Feeling fortunate, Alex O’Loughlin lives life to the fullest.
by Paulette Cohn
11-25 November 2009
Alex O’Loughlin is many things – a vampire, a leading man and now a doctor in Three Rivers – but just don’t peg him by the books he reads.
Aussie actor Alex O’Loughlin has been blessed by the Hollywood gods. Playing vampire detective Mick St John on Moonlight was a big break and since then his star has been on the rise. O’Loughlin has completed filming the leading man role to Jennifer Lopez’s leading lady in the romantic comedy The Back-Up Plan and is also currently starring in the new medical drama, Three Rivers on Ten as organ-transplant surgeon Dr Andy Yablonski. The Canberra-born star talks to TV Soap about the business of life and death….
Question: When was the last time you where home?
Alex: Christmas. I’ve been thinking about Australia a lot lately because I have been working so much, and I haven’t had a vacation in a while. I had one day of between the movie (The Back-Up Plan) and the show (Three Rivers). All I can think about is Sydney in the winter when it’s kind of cold and everybody is watching the waves crash. It’s crazy, but sometimes I miss the weather.
Question: Why did you take the movie role, rather than a break?
Alex: Kate Angelo wrote a great script. (Director) Alan Poul met me and offered me the film. I met Jennifer and it all seems to fit perfectly. I went straight from the pilot of Three Rivers to the movie, and I just finished the movie and started filming the show. It has been a non-stop ride the last few months.
Question: What can you tell us about the story?
Alex: It is a comedy that has romantic elements. It has a lot of physical comedy and it has some really touching dramatic moments, too. I can’t wait to see it. What I shot felt great. My co-stars were fantastic. Jennifer (Lopez) is amazing. I am very lucky.
Question: When you were filming in Pittsburgh, did fans of the vampire series Moonlight recognise you?
Alex: Not that many. I have experience with Moonlight fans all around the world. That show seems to have very long arms. It was very close to my heart. I love my Moonlight fans as long as they don’t come at me with sharp objects when they’re excited!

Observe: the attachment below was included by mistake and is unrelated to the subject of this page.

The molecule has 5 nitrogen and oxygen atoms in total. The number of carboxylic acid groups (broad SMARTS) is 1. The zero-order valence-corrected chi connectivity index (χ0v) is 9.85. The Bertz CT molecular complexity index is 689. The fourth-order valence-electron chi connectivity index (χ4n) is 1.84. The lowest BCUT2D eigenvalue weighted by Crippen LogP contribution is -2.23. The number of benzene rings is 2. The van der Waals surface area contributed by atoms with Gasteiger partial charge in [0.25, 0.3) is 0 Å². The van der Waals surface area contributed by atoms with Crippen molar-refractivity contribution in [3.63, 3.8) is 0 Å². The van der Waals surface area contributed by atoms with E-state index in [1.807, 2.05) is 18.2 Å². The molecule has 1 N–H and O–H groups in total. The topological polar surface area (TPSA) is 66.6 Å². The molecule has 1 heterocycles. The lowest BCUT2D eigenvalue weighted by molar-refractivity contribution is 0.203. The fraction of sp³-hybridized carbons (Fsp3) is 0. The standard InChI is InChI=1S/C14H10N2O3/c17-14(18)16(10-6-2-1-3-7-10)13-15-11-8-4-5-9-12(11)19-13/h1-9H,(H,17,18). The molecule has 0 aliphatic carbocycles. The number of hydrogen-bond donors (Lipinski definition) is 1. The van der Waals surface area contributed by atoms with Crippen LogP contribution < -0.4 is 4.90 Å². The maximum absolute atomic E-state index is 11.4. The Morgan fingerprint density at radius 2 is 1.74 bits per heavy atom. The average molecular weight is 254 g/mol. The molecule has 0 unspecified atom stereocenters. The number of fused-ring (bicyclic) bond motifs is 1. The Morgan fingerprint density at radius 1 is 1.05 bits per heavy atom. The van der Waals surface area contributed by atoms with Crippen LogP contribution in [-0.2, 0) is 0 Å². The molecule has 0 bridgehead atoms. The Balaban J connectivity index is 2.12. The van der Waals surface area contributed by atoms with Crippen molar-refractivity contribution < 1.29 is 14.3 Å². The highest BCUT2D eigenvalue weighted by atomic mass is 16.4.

Question: Was it tough to let go of the vampire character Mick on Moonlight?
Alex: I love Mick more than anybody. I had to live in his skin, but I couldn’t play that character and work under those conditions, you have no idea of the stuff that went on. I can’t believe it went on as long as it did. We love the character, but I had to say goodbye. You can look for the same thing. I had to look for something antithetical to that. I don’t want to play the same role.
Question: The Moonlight fans were so intense in their dedication to the show. What was it like to experience that level of fanaticism?
Alex: That was the first time I had been overwhelmed with letters from fans. It’s very strange and surreal. At first, there was something spooky about opening up hundreds of letters from people you have never met, who know so much about you and have intimate connection with you. But now I am much more comfortable with it. Without my fans, this job is pointless.
Question: Can you talk about the emotional journey of getting ready for the role of Dr Andy Yablonski in Three Rivers?
Alex: The emotional journey is immense. I know that these surgeons have days where they are like, “Is there a God? And if there is a God, where are you?” One of the things that affected me the most was going on pre-op rounds with (real-life organ transplant surgeon) Dr Gonzalo (Gonzo) Gonzalez-Stawinski, as well as all the time in the OR. I met a woman who needed a new heart. She wasn’t that old, she was in her 50’s and she had grown-up kids. She allowed me to come into the room while she was talking to Gonzo for an evaluation.
There is a lot of bureaucracy in this world. You have to meet the criteria, or you don’t get the organ and you die. Something had happened and she had been refused an organ. He sat and talked with her and he said to her, “What do you want?” She said, “I just want to live. I just want to be alive”. He said, “What would you do if I could give you another five to 10 years?” She said, “I would take walks by the lake, and I would tend to my vegetable garden and be with my kids”. This is a person like you and like me who just wants to live their life with the people they love, doing the things that bring her joy. I don’t know if she got the heart or not, but that is the world we are moving into.
People such as Gonzo and Andy Yablonski deal on a personal level and meet and fall in love with these people every day, and lose these people every day. They are in the life business and try to give life as much as they can.
Question: Does it make you appreciate life more?
Alex: It does, but I try to do that anyway. I’m very lucky, look at my life! A lot of people aren’t going to eat today. That is way I was hesitant to take the role because it’s so immense. Every episode is about life and death. If someone doesn’t die, someone doesn’t get to live.
Question: Can you imagine yourself as a doctor in real life?
Alex: I hated school. I wanted to be outside running through the forests and traveling the world. I wasn’t interested in books until I got a bit older.
Question: Do you read now?
Alex: Every day. There are always 10 different books by my bed at any given time. All sorts of stuff; I’ve been reading medical journals for research and there are always scripts. For fun I read fiction, non-fiction, biographies . I am currently …. I hesitate to answer these questions because people go, “Oh my God! He is reading that book. That is who he is”, and it’s not. I’m reading the ‘Tibetan Book of Living and Dying’. Read that and get back to me.
- Thank you Paula for these lovely pictures you added – a wonderful showcase of Alex the actor.